Coloradans may soon be asked to pay a little more to buy a card that helps provide funding for search-and-rescue operations in the state.
Colorado Parks and Wildlife is considering increasing the price of the Colorado Outdoor Recreation Search and Rescue (CORSAR) card from $3 a year, or $12 for a five-year card, to $5 for an annual card and $20 for a five-year card.
Since 1987, a 25-cent surcharge has been imposed on hunting and fishing licenses to provide money toward the state Backcountry Search and Rescue Fund. Since 1992, the same fee has been applied to every snowmobile, off-highway vehicle and boat registration.
In 2001 the state legislature created the search-and-rescue cards to offer residents another way to help fund search-and-rescue operations in the state, particularly if they don’t already pay search-and-rescue surcharges. The price of the cards hasn’t increased since their introduction.
The cards originally were called hiker cards, and sales typically have focused on outdoor recreationists such as hikers, skiers, mountain bikers, and tourists to the state.
Perry Boydstun, administrator of the state Backcountry Search and Rescue Program, noted in a presentation to the Parks and Wildlife Commission on Wednesday that the cards aren’t an insurance card, as search-and-rescue services generally are provided to the public for free.
The goal of the proposed price increase is to improve funding for the program. Currently about $600,000 is generated annually for the search-and-rescue fund, with about 80% coming from surcharges and the rest from the card. Some of the money goes to reimburse counties for costs related to search-and-rescue responses to incidents, and funding also goes to counties for equipment and training.
Boydstun told the commission that a lot has changed since the surcharge program began in 1987, with “more hunters, more anglers, more tourists, more recreationalists, more vehicles. People go deeper into the backcountry, (there’s) more risky activities.”
Commissioner Marie Haskett, a hunting and fishing outfitter in Rio Blanco County, said that in that county it used to be that hunters were the main people search-and-rescue crews looked for, and now it’s mostly recreationalists.
“And people don’t know that you can buy a card that will help fund this, and I think that’s important,” she said.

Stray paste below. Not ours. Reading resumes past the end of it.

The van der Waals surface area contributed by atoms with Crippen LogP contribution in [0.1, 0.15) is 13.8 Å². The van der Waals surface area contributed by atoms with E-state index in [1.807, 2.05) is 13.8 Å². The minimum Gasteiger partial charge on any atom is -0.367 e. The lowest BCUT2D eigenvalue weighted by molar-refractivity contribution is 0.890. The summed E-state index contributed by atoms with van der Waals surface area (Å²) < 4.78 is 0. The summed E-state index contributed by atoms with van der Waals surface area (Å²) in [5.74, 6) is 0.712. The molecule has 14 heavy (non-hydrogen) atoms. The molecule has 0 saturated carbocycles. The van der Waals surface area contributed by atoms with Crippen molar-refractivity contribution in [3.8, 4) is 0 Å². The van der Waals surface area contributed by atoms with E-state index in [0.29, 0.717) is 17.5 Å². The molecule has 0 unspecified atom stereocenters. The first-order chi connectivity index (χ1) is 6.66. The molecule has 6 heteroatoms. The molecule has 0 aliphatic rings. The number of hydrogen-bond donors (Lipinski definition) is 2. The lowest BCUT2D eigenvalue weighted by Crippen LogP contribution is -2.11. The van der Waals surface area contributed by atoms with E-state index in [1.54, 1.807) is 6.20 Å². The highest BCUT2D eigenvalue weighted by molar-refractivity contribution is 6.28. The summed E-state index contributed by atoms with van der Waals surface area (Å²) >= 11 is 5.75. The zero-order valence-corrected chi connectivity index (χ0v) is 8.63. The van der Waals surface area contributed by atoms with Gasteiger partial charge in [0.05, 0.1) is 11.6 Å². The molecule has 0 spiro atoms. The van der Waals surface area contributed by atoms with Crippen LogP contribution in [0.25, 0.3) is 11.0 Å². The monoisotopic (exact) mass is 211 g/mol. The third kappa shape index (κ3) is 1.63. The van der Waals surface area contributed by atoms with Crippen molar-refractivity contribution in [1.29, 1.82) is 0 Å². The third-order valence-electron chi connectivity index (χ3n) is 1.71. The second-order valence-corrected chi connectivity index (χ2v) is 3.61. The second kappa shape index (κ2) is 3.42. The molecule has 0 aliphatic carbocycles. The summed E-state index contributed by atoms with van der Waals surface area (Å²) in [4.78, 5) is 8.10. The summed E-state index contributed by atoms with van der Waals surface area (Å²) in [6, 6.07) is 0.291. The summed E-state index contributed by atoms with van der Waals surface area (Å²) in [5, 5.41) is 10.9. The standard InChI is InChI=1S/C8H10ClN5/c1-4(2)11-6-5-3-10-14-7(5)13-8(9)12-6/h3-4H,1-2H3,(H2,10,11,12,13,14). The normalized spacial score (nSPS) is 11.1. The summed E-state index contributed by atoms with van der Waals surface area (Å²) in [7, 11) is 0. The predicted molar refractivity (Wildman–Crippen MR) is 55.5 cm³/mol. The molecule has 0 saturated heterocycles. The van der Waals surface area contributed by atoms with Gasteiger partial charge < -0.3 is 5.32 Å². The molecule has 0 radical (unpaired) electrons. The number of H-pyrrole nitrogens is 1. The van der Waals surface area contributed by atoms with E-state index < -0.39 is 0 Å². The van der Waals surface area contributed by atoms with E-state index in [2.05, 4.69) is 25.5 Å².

She said, “I think it’s pretty cheap if you’re lost out there, for five bucks to have somebody come find you or help you if you’re hurt, anything like that.”
Ty Petersburg, acting assistant director of field services for Parks and Wildlife, said most people who need search-and-rescue services aren’t hunting or fishing at the time. He said part of the idea behind increasing the card price is to spread more of the cost of funding search and rescue beyond hunters and anglers.
“They’ve really borne the burden of these costs for a long time,” he said.
Commissioner Karen Bailey said there is an inherent inequity now between who is paying into the search-and-rescue fund and who is mostly relying on search-and-rescue services.
“I think it does really behoove us to ensure that those who are benefiting from this effort are paying into it,” she said.
Commissioner Jay Tutchton said he doesn’t think people would object to an increase in the 25-cent surcharge as well. Petersburg said Parks and Wildlife is moving conservatively in that regard, given increases in licenses and fees that already have been imposed on hunters and anglers, but the agency will looking into a possible increase in the surcharge.
The price increase will be coming back to the commission soon for final consideration.
A bill passed by the Legislature last year transferred the search and rescue fund and its administration from the state Department of Local Affairs to Parks and Wildlife, starting at the beginning of this year.
Search-and-rescue operations in Colorado occur under the authority of county sheriffs, and rely on the efforts of volunteer search-and-rescue teams. In recent years the legislature has been stepping up efforts to support those volunteers and search-and-rescue programs. This includes by allocating up to $2.5 million a year in revenues from the newly introduced Keep Colorado Wild state park pass program toward search-and-rescue programs. People are offered those passes for purchase when they renew their automobile registration.
Petersburg said even if search-and-rescue programs got the full $2.5 million in Keep Colorado Wild funding each year, and the search-and-rescue surcharge was tripled to 75 cents, bringing in an estimated $1.8 million a year, “that’s a drop in the bucket for the needs out there” for search-and-rescue funding.
Parks and Wildlife Commission Chair Carrie Besnette Hauser suggested that Parks and Wildlife might consider offering a lifetime search-and-rescue card, perhaps for something like $50. She also suggested offering the ability for people buying cards to also be able to donate an additional amount beyond the cost of the card for search-and-rescue programs.
“I would imagine you’ll have lots of people do just that, given the cause,” she said.